As federal regulators and Congress zero in on Apple, Google, Facebook, and Amazon, they’re about to encounter one of the most difficult rulemaking challenges in US history. The tech giants don’t fit neatly into the existing model for antitrust action since many of their services are available for free, making any consumer harm they may or may not have done difficult to grasp and quantify. And perhaps more vexingly, they are constantly shifting shape, adding new business lines with regularity to keep pace with a fast-changing technology industry. In Washington, it’s going to be hard to figure out where to even begin.
“One of the things we’ve seen in the past with regulation is by the time the courts catch up to regulating the industry often new industries emerge,” Rep. Ro Khanna, who represents a large slice of Silicon Valley, told BuzzFeed News. “Of course, we need regulation, but it has to be thoughtful regulation and well-crafted regulation.”
Consider the moving target the Federal Trade Commission will encounter when it examines Amazon. The FTC won’t just be dealing with a retailer, but an outsourced logistics provider, a grocer, a cloud services clearinghouse, a hardware manufacturer, and a voice search company. And as the FTC works to get its head around these business lines, Amazon will inevitably expand into more — the company is rumored to be debuting a home robot this year.
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Amazon is ferociously aggressive in many of its business lines, yet it faces fierce competition in nearly all of them. There’s Amazon.com vs. Walmart, Whole Foods vs. the broader grocery industry, AWS vs. Microsoft Azure, Amazon Echo vs. Google Home.
With such a diverse set of businesses, Amazon will make it hard for regulators to reign in the “bigness” many are hoping it will tackle. Amazon and its fellow tech giants are nothing like the Bell Telephone Company or Standard Oil, which grew dominant by finding a core advantage and defending it at all costs. They have instead built their empires through continual reinvention, and they are far more nimble than their corporate predecessors. Regulators will therefore have to comb through each business line, consider the market dynamics in each, and toe the line between policing anti-competitive behavior and picking winners and losers.
“I think there is a lot of appetite for letting the market sort lots of things out,” Robert Seamans, an associate professor at NYU’s Stern School of Business who spent a year as a senior economist at the White House Council of Economic Advisers, told BuzzFeed News. “We don’t want to pick a China model where the government decides everything that should happen.”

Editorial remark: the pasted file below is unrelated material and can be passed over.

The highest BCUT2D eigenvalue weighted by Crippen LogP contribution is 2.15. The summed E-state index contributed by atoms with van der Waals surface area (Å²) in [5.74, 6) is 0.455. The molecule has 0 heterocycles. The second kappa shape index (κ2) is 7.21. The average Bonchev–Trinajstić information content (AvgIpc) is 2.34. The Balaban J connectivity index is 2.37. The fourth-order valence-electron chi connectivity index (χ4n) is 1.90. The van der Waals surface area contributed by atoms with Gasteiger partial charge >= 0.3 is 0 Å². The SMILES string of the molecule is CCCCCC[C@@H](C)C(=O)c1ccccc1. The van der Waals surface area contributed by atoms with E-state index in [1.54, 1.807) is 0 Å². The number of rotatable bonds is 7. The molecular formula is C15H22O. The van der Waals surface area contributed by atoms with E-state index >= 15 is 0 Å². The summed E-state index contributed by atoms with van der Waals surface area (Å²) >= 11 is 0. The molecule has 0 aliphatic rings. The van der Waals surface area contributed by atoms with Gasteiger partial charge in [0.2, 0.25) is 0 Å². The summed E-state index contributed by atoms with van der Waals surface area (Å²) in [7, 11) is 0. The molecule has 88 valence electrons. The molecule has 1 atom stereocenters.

While some are advocating for a breakup of the tech giants, such a move is likely politically infeasible. Breaking up these companies would create more competition, but it would open up the door for Chinese companies to enter the void, a fact that worries both Silicon Valley executives and the federal government. And public servants in Washington who follow poll numbers closely know well that Big Tech is popular among the general population. “They have the most precious asset, their approval ratings are in the 70s and 80s,” Khanna said of the tech giants. “Everyone in Congress, we celebrate when we get in the 40s or 50s.”
A meek federal regulatory body has long resisted sinking its teeth into this messy situation. But now that the proceedings are underway, the most likely outcome — if any rules are made — is one in which small changes are enacted. “My sense is that the animating principle behind regulation should be very simple,” Khanna said. “A company shouldn’t be able to privilege its own products, you shouldn’t be able to have anti-competitive platform privileges.”
The FTC, according to a report by Vox, is indeed already asking how Amazon competes with third-party sellers on its platform. The agency is also expected to fine Facebook a few billion dollars for privacy violations, a sum that sent the company’s stock up when Facebook told investors about it. The Department of Justice will investigate Google’s search and ad-tech businesses, according to reports, but it would be a major surprise if the department takes a more aggressive approach than European regulators and goes beyond examining whether Google privileges its own products, as Khanna laid out. Rulemaking along these lines would be meaningful, but would do little to slow down the tech giants overall.
Much of the coverage on the new set of investigations by the FTC, DOJ, and Congress has focused on the prospect of hearings Big Tech will likely now have to sit through. These hearings would be unpleasant for the tech giants, as would fines and other restrictions. But for this new set of corporate giants, time and competition — either among themselves or from the outside — are the most probable forces to check their power.